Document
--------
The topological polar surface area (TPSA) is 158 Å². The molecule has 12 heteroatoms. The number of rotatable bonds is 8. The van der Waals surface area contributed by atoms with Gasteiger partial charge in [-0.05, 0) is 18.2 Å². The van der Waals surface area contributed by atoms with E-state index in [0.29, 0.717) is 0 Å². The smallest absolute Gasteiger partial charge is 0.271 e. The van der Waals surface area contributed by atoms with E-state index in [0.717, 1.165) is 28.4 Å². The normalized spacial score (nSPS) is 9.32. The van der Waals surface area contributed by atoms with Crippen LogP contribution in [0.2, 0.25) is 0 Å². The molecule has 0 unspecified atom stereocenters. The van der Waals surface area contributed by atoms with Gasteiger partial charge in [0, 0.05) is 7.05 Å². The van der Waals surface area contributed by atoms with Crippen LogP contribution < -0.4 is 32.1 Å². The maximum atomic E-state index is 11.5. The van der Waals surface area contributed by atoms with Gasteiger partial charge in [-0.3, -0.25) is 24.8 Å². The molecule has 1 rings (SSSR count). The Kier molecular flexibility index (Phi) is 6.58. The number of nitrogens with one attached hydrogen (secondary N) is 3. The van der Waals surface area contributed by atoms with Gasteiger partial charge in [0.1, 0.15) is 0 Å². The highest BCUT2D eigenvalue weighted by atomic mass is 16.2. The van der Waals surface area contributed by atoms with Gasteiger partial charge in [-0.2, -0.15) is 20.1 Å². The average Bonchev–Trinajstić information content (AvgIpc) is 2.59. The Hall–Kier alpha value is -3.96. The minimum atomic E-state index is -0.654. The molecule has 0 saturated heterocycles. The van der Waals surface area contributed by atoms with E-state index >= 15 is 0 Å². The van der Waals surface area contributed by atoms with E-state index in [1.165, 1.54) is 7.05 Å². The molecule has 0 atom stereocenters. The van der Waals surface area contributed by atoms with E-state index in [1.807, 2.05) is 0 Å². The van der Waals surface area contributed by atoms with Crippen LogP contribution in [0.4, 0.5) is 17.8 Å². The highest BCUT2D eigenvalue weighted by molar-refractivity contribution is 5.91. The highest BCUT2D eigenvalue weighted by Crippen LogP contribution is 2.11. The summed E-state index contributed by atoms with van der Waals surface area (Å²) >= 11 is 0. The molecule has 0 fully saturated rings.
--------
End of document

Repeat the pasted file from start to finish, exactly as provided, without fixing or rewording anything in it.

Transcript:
The topological polar surface area (TPSA) is 158 Å². The molecule has 12 heteroatoms. The number of rotatable bonds is 8. The van der Waals surface area contributed by atoms with Gasteiger partial charge in [-0.05, 0) is 18.2 Å². The van der Waals surface area contributed by atoms with E-state index in [0.29, 0.717) is 0 Å². The smallest absolute Gasteiger partial charge is 0.271 e. The van der Waals surface area contributed by atoms with E-state index in [0.717, 1.165) is 28.4 Å². The normalized spacial score (nSPS) is 9.32. The van der Waals surface area contributed by atoms with Crippen LogP contribution in [0.2, 0.25) is 0 Å². The molecule has 0 unspecified atom stereocenters. The van der Waals surface area contributed by atoms with Gasteiger partial charge in [0, 0.05) is 7.05 Å². The van der Waals surface area contributed by atoms with Crippen LogP contribution < -0.4 is 32.1 Å². The maximum atomic E-state index is 11.5. The van der Waals surface area contributed by atoms with Gasteiger partial charge in [-0.3, -0.25) is 24.8 Å². The molecule has 1 rings (SSSR count). The Kier molecular flexibility index (Phi) is 6.58. The number of nitrogens with one attached hydrogen (secondary N) is 3. The van der Waals surface area contributed by atoms with Gasteiger partial charge in [0.1, 0.15) is 0 Å². The highest BCUT2D eigenvalue weighted by atomic mass is 16.2. The van der Waals surface area contributed by atoms with Gasteiger partial charge in [-0.2, -0.15) is 20.1 Å². The average Bonchev–Trinajstić information content (AvgIpc) is 2.59. The Hall–Kier alpha value is -3.96. The minimum atomic E-state index is -0.654. The molecule has 0 saturated heterocycles. The van der Waals surface area contributed by atoms with E-state index >= 15 is 0 Å². The van der Waals surface area contributed by atoms with E-state index in [1.165, 1.54) is 7.05 Å². The molecule has 0 atom stereocenters. The van der Waals surface area contributed by atoms with E-state index in [1.807, 2.05) is 0 Å². The van der Waals surface area contributed by atoms with Crippen LogP contribution in [0.4, 0.5) is 17.8 Å². The highest BCUT2D eigenvalue weighted by molar-refractivity contribution is 5.91. The highest BCUT2D eigenvalue weighted by Crippen LogP contribution is 2.11. The summed E-state index contributed by atoms with van der Waals surface area (Å²) >= 11 is 0. The molecule has 0 fully saturated rings.